Qualcomm requires Three-Year stake holding before nominating for proxy
Qualcomm Inc. altered its proxy process requiring shareholders to have their stake in the company for at least three years before nominating people for the board.
According to Bloomberg News, this move aims to make it more difficult for short-term investors to influence the chipmaker's management and business strategies.
Under the new rule, the 20 shareholders must have at least 3 percent stake in the company and has held its shares for at least three straight years to nominate candidates for the board. These shareholders can chose as many as one-fifth of Qualcomm's board slots.
Qualcomm has faced a series of challenges lately.Forbes reported that the European Commission filed antitrust charges against the giant CMDA technology developer this week for pricing issues in the region.
This comes after the company has been slapped with the same allegation in South Korea in the previous month. The company's licensing practices in Taiwan is being investigated by the Taiwan Fair Trade Commission. The company is also facing similar charges in China and the United States.
In a report by Market Realist, the latest antitrust charges from Europe has caused the company's shares to drop by 5.6 percent to close at $49.48 Tuesday. EU charged Qualcomm for predatory pricing and exclusive payments. The commission gave the company only until April 2016 to respond.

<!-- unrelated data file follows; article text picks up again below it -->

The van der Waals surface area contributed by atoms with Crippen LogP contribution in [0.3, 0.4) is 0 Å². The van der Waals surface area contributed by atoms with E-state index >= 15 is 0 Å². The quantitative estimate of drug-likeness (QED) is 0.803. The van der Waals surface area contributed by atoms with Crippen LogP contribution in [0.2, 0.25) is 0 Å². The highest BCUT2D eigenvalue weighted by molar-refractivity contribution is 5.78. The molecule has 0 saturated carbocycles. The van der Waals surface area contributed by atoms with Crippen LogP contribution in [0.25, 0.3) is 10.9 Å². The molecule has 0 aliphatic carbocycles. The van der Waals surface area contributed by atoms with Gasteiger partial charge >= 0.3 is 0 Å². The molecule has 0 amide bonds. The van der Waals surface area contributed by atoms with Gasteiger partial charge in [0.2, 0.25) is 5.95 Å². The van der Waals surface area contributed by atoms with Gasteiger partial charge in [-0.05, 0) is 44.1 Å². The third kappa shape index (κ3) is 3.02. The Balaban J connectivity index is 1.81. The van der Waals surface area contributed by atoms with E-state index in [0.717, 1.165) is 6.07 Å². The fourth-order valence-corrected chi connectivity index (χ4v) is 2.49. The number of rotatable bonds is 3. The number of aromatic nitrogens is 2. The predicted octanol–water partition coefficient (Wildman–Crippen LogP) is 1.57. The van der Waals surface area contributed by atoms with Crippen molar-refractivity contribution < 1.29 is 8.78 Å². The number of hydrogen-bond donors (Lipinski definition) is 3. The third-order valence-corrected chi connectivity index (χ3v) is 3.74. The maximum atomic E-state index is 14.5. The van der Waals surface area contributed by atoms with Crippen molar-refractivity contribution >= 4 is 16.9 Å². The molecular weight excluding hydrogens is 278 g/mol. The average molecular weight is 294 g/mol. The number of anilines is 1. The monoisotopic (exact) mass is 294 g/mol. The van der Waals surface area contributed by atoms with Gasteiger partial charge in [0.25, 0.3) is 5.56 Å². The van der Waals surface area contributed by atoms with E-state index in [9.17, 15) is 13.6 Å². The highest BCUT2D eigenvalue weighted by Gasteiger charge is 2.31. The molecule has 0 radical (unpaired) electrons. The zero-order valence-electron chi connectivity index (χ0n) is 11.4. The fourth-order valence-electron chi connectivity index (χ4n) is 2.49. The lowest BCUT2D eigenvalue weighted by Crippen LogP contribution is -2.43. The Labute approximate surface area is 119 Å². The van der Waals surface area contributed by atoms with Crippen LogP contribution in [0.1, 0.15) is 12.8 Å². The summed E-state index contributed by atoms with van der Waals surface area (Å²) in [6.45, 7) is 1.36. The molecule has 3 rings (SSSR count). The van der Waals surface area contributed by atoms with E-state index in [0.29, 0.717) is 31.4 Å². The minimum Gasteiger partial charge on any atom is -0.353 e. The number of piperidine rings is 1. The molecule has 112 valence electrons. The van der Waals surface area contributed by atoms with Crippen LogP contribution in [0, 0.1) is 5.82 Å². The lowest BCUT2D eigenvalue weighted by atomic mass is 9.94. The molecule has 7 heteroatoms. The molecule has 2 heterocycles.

Meanwhile, despite the 36 percent drop of the company's stock in 2015, the company has attracted a lot of activist investors. In July Jana Partners LLC, an activist investor, inked an agreement with the mobile chips maker to not create a proxy fight until 2017. In return Jana Partners will revamp the board and company strategies.
The latest changes in Qualcomm's proxy rules can prevent any further problems that activist investors may bring to the company. The new proxy rules will start taking effect on the 2017 annual meeting of Qualcomm.